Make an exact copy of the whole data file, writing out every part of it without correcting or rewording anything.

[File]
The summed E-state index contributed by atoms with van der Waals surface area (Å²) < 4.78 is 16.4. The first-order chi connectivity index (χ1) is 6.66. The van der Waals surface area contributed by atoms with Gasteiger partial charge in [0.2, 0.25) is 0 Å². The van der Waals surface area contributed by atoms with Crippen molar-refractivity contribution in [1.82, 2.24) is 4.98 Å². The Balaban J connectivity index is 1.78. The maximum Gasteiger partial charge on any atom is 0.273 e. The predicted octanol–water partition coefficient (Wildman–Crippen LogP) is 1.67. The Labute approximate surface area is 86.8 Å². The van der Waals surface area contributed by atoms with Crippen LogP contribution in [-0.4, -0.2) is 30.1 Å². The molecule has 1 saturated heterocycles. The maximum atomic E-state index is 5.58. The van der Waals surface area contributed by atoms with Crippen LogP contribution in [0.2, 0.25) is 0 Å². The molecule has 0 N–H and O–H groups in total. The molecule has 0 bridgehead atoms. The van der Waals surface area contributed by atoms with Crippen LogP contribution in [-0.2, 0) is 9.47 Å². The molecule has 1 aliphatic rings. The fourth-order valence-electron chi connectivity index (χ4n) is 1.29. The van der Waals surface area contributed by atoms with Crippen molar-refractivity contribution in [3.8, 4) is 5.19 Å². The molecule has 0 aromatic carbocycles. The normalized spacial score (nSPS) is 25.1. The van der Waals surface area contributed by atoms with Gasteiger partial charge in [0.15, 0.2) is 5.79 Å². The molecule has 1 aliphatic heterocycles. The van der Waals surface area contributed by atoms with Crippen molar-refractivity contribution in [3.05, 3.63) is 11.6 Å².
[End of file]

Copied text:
The summed E-state index contributed by atoms with van der Waals surface area (Å²) < 4.78 is 16.4. The first-order chi connectivity index (χ1) is 6.66. The van der Waals surface area contributed by atoms with Gasteiger partial charge in [0.2, 0.25) is 0 Å². The van der Waals surface area contributed by atoms with Crippen molar-refractivity contribution in [1.82, 2.24) is 4.98 Å². The Balaban J connectivity index is 1.78. The maximum Gasteiger partial charge on any atom is 0.273 e. The predicted octanol–water partition coefficient (Wildman–Crippen LogP) is 1.67. The Labute approximate surface area is 86.8 Å². The van der Waals surface area contributed by atoms with Crippen LogP contribution in [-0.4, -0.2) is 30.1 Å². The molecule has 1 saturated heterocycles. The maximum atomic E-state index is 5.58. The van der Waals surface area contributed by atoms with Crippen LogP contribution in [0.2, 0.25) is 0 Å². The molecule has 0 N–H and O–H groups in total. The molecule has 0 bridgehead atoms. The van der Waals surface area contributed by atoms with Crippen LogP contribution in [-0.2, 0) is 9.47 Å². The molecule has 1 aliphatic rings. The fourth-order valence-electron chi connectivity index (χ4n) is 1.29. The van der Waals surface area contributed by atoms with Crippen molar-refractivity contribution in [3.8, 4) is 5.19 Å². The molecule has 0 aromatic carbocycles. The normalized spacial score (nSPS) is 25.1. The van der Waals surface area contributed by atoms with Gasteiger partial charge in [0.15, 0.2) is 5.79 Å². The molecule has 1 aliphatic heterocycles. The van der Waals surface area contributed by atoms with Crippen molar-refractivity contribution in [3.05, 3.63) is 11.6 Å².